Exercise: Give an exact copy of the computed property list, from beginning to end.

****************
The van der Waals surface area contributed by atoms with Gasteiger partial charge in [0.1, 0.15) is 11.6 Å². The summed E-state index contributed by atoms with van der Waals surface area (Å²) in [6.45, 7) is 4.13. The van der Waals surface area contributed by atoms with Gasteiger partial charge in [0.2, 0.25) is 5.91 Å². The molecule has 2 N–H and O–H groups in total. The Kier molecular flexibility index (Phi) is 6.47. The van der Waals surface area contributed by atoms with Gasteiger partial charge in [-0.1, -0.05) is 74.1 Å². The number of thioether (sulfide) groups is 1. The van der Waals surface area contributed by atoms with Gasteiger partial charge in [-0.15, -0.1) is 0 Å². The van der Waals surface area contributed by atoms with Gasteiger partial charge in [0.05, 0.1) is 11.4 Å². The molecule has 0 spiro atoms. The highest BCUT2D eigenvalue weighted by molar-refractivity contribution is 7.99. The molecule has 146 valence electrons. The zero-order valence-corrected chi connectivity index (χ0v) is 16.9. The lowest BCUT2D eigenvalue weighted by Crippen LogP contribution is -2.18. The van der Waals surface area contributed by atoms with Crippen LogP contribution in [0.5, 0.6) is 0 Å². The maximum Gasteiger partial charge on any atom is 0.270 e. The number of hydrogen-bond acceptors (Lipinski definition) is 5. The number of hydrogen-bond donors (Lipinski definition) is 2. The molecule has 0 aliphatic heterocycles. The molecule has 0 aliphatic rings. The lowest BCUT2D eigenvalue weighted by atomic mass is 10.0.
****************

The van der Waals surface area contributed by atoms with Gasteiger partial charge in [0.1, 0.15) is 11.6 Å². The summed E-state index contributed by atoms with van der Waals surface area (Å²) in [6.45, 7) is 4.13. The van der Waals surface area contributed by atoms with Gasteiger partial charge in [0.2, 0.25) is 5.91 Å². The molecule has 2 N–H and O–H groups in total. The Kier molecular flexibility index (Phi) is 6.47. The van der Waals surface area contributed by atoms with Gasteiger partial charge in [-0.1, -0.05) is 74.1 Å². The number of thioether (sulfide) groups is 1. The van der Waals surface area contributed by atoms with Gasteiger partial charge in [-0.15, -0.1) is 0 Å². The van der Waals surface area contributed by atoms with Gasteiger partial charge in [0.05, 0.1) is 11.4 Å². The molecule has 0 spiro atoms. The highest BCUT2D eigenvalue weighted by molar-refractivity contribution is 7.99. The molecule has 146 valence electrons. The zero-order valence-corrected chi connectivity index (χ0v) is 16.9. The lowest BCUT2D eigenvalue weighted by Crippen LogP contribution is -2.18. The van der Waals surface area contributed by atoms with Crippen LogP contribution in [0.5, 0.6) is 0 Å². The maximum Gasteiger partial charge on any atom is 0.270 e. The number of hydrogen-bond acceptors (Lipinski definition) is 5. The number of hydrogen-bond donors (Lipinski definition) is 2. The molecule has 0 aliphatic heterocycles. The molecule has 0 aliphatic rings. The lowest BCUT2D eigenvalue weighted by atomic mass is 10.0.